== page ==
Talking About Talking to Doctors

Carey Callahan

Grace is a detransitioned woman in the Midwest who you can follow on Twitter @hormonehangover. She recently spoke to the doctor that prescribed her HRT and wrote the referral letter for her top surgery. She’s exceptional for doing so- in my circle only a handful of detransitioners have gone back to inform their doctors about their detransition. We spoke about her decision to initiate the conversation and the consequences of the experience, with the hope it will help other detransitioners consider whether they’re up to have the talk.

Why did it feel important to talk to the doctor who enabled your transition?

It just felt like my duty. I know how much everything is a wild west right now with trans medicine, and I wanted her to know that there isn’t always a happy grateful trans man coming out the other side of that process. My doctor used to tell the press that no one she sees had ever regretted transition. Once we had a talk, at the very least, she would stop saying that to everyone.

Also, once she asked me to do a publicity interview to talk about how much her clinic had helped me. I did that interview really early on in my transition, and now I totally feel differently than I did then. I felt so guilty for acting as a spokesperson on her behalf. I had to set the record straight!

What was returning to that office like?

It felt like a bizarro version of my first hormone appointment. All of the cheerful affirmative gender stuff around the clinic struck me as sinister now. There was a picture of a trans child from a weird online webcomic on the wall, and all this cheerful stuff about “Be You!” And there I was, the prodigal daughter returning with bad news.

My body was hot and I felt really anxious when I went into the room. My old doctor greeted me warmly and breezily, and we went to a new — agey massage room to talk informally. For the first part of the conversation, I told her about how I had come to the decision to transition, and then why I had regretted it and detransitioned. She used a lot of language like “tell me your story, I want to honor it.”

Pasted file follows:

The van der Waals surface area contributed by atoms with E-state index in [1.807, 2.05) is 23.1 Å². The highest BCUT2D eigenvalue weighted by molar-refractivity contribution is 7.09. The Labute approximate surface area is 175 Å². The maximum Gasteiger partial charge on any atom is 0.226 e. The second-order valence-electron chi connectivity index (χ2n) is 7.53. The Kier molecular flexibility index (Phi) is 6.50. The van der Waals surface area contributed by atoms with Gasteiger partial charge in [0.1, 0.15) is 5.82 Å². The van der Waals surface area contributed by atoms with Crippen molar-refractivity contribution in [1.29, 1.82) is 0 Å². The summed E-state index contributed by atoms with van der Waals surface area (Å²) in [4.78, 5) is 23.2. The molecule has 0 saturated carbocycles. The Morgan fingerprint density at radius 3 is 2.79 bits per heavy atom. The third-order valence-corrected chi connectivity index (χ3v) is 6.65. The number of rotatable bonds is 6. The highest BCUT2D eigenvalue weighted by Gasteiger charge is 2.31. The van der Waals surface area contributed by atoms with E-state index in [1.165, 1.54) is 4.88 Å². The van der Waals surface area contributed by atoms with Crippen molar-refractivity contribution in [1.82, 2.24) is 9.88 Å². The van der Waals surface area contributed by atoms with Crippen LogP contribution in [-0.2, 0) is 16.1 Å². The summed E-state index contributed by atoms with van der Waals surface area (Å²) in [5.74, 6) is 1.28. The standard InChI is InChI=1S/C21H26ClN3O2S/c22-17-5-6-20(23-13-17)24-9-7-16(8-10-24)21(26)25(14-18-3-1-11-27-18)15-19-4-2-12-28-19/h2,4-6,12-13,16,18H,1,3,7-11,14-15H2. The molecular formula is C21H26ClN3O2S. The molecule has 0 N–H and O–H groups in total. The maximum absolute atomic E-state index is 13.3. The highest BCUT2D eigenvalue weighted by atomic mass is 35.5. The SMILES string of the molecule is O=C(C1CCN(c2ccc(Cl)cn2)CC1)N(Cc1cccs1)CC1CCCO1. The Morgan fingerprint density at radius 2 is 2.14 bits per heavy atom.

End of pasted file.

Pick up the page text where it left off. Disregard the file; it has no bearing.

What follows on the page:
I told her the gist of it: I started my physical transition at age 23, was very depressed, didn’t see any other way forward, got hormones, got surgery — and then I realized I was going nowhere and my fantasy of becoming a happy man was impossible. I told her that I unequivocally regretted my surgery and hormones. I told her that the surgery had brought me pain, regret, and grief. I told her I wished I had known there were other ways to deal with gender dysphoria.

“It sounds like you needed someone to offer you something besides hormones and surgery. And I’m sorry that we didn’t provide that.” A beat. “But I don’t see that as my role.”

Ooof. It’s not her role to provide something besides hormones and surgery. I would’ve lost my shit. How did you not lose your shit?

Ha. Well. It was very infuriating. Whose role is it, then? What the hell?

I was there on a mission, though, in Friendly Detransitioner Ambassador mode. So I tried to play it cool so she wouldn’t get defensive. I asked her, who is going to let people know about alternatives, if not doctors or therapists? If that’s something we need to figure out on our own, who does she think is going to be telling us about that? She didn’t really answer that.

As the conversation continued, she became closed off. Her body leaned away from me and she looked very uncomfortable. I think she wasn’t expecting me to be so angry and hurt.

I asked her if she followed WPATH Standards of Care.

“Of course.”

I brought up that in WPATH, they say you should be screened for “anxiety, depression, self-harm, a history of abuse and neglect, compulsivity, substance abuse, sexual concerns, personality disorders, eating disorders, psychotic disorders, and autistic spectrum disorders.” I mentioned that if I had been screened and treated for, for example, eating disorders, depression, and possibly compulsivity, that would have helped me a lot to lessen my gender distress.

She replied ”​the Standards of Care is a guideline that was never meant to be hard and fast.”

When I asked her if she thought there was any way to tell in advance if someone could benefit from transition, she said that there probably wasn’t, and they just had to try it and see. She said she wanted to err on the side of putting up too few “hoops” to jump through than too many. To her, if someone said they were trans, she believed them, and that was all she needed. “And you come to me and tell me you’re not trans, and I believe you now, too,” she added.